Daily Archives: June 2, 2010

Pondering HP’s $1-Billion Services Remake

I typically use this blog to convey my modest knowledge and understanding of industry developments and events, but toward the end of this post, I will ask my readers to provide me with some enlightenment. I hope you will be kind enough to assist in this ambitious endeavor.

First, let’s step back and consider HP’s major announcement yesterday. As Craig Matsumoto of Light Reading wrote, HP dominated, perhaps monopolized, the cloud-computing news yesterday with is plans to cut 9,000 employees and spend $1 billion over the next few years to extensively automate its customer-facing EDS data centers.

Yes, I know, HP says it will hire 6,000 employees back, but the upshot is that HP is radically revamping what’s left of EDS for a cloud-computing future in which customer relationships will involve intensive automation and a lot fewer humans than were necessary in the old “high touch” era of consulting’s halcyon days.

We’re in a different set of economic circumstances today, though, and no company embraces that lean, mean ethos like HP. It’s pushing standardized, commoditized hardware and relentless data-center automation with a near-medieval vengeance, employees and competitors be damned. If the shareholders are smiling, with their thumbs jutting upward, all is well in Mark Hurd’s austere universe.

All of which brings us to why this announcement was made. While Hurd is lauded by investors as the consummate operational scourge, buttressed by a zealous executive team that searches for efficiency gains and cost reductions like value shoppers looking for deals at Wal-Mart, he and his consiglieri were seen to be struggling to get full value from their $13.6-billion acquisition of EDS.  That’s not a favorable perception, and it’s not one Hurd or the HP board wants to see gain popular currency. Radical surgery was required, as it usually is (even perhaps when it isn’t) somewhere within HP.

Over at SearchDataCenter.comBarbara Darrow provides a cogent analysis of what’s behind HP’s data-center shakeup. She points out that HP, in its earnings call two weeks ago, reported that revenue from its services division grew a paltry two percent year over year, with much of that gain more than offset by currency fluctuations. Meanwhile, HP’s lower-margin PC sales spiked more than 20 percent during the same period.  The contrast between the performance of the two groups was stark and unwelcome.

So, more change comes to HP. The shuffling of bodies out of and back into the company will continue at a relatively frenetic pace until Hurd and his team crack the code or steer the company off the rails. If the history of the technology industry teaches us anything, it’s that past performance does not guarantee future results, so be careful about placing wagers on the ultimate outcome.

Speaking of results, this is where I need the benefit of your wisdom. During a call yesterday to announce its momentous overhaul to EDS, HP took a question from an analyst regarding the company decision to incur a GAAP charge rather than a non-GAAP charge (or charges) to account for the restructuring costs. Here’s the exchange, as excerpted from a Thomson Reuters transcript:

Toni Sacconaghi – Sanford C. Bernstein – Analyst

And then, Cathie, just on the charge. You know, this is a multi-year transformation, something clearly looking to improve your business. It looks like you will be excluding the restructuring charge from your non-GAAP earnings. Could you just review how you determine whether something is a charge or a one-time charge that you choose to exclude from non-GAAP earnings and what is a normal course of transformation in terms of charge and what you would include in as a charge and non-GAAP earnings?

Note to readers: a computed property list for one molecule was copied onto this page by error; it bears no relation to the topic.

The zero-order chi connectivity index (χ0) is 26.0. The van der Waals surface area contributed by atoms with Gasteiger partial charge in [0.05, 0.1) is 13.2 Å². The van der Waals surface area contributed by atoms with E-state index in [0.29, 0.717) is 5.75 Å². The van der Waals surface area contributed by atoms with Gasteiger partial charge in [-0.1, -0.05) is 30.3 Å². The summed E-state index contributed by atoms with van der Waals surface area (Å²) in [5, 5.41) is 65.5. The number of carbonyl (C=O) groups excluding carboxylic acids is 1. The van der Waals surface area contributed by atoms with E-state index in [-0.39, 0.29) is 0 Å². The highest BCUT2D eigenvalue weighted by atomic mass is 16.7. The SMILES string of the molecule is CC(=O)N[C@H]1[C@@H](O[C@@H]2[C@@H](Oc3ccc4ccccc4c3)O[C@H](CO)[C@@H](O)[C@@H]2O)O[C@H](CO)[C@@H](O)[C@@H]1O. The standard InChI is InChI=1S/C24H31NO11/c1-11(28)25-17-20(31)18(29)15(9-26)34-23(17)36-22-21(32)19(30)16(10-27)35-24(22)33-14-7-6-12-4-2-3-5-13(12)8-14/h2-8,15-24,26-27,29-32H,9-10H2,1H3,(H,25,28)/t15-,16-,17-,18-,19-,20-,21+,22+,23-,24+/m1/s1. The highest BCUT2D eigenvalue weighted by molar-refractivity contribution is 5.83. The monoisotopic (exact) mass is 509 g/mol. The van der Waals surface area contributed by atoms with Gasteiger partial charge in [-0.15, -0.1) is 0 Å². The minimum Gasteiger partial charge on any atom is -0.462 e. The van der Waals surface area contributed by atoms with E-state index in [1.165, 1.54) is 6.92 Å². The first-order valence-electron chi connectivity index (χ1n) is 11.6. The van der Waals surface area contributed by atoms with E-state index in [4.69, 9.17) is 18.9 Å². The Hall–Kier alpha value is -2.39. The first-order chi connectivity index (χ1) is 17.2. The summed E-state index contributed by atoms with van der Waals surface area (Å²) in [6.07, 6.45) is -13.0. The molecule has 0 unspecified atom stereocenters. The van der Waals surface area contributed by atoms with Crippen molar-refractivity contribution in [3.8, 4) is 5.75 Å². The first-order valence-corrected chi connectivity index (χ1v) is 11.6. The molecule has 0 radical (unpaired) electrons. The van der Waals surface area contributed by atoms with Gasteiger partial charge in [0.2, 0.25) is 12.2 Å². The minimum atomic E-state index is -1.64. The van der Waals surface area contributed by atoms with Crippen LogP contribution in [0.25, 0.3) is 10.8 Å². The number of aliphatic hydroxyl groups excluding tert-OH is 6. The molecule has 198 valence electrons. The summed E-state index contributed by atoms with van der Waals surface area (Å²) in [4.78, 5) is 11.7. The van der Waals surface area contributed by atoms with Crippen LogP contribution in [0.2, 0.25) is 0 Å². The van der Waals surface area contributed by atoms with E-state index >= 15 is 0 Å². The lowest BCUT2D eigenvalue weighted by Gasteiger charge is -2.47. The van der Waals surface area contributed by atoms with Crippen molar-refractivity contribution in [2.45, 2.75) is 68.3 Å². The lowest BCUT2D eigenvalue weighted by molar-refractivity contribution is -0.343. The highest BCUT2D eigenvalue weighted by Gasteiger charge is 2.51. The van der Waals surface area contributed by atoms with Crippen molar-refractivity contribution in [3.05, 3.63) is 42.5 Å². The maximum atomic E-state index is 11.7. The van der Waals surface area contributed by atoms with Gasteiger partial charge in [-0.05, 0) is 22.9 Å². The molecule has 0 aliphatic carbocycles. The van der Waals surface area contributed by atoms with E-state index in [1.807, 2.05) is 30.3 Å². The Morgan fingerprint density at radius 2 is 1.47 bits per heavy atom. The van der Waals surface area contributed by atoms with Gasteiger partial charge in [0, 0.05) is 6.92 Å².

Cathie Lesjak – Hewlett-Packard Company – EVP, CFO

Sure. We look at a number of different factors when we’re determining whether or not the charge should be a GAAP-only restructuring charge. We look at things like whether or not it’s one-time in nature as opposed to a recurring –. It’s generally a global in scope kind of initiative involving a number of different countries.

It also has to involve something structural, long-term strategic realignment of a business segment or across a business segment. While business charges in non-GAAP are typically more routine, routine rebalancing of activities and adjustments to changing business conditions. So this is really a structural change.

We are transforming the Enterprise Services business with the investment that we are making and we are making these one-time investments to modernize our delivery organization and expand our global footprint and fundamentally simplify our operating model and it is really those pieces that have us take this out as a GAAP only charge. We don’t really want it to basically taint the ongoing earnings with something that is nonrecurring in nature.

Ann Livermore – Hewlett-Packard Company – EVP, Enterprise Business

Tony, this is Ann. One example of that would be a when Cathie mentioned simplifying the operating model, one action we’re doing is to take some layers out of the structure. If you look at — we always count layers in between our clients and our CEO as one of the things that we think is important from an operating model perspective. So part of this action, for example, and why we think the charge is appropriate this way is because we’re taking some layers out of the structure.

Huh? Alas, I am a simple man, but that distinction seems arbitrary to me, open to misinterpretation, if not abuse. Please enlighten me, dear readers, as to why HP applied the relevant charges in this manner. This curious mind wants to know.

GridPoint Among Startups Recalibrating in Search for Smart-Grid Gold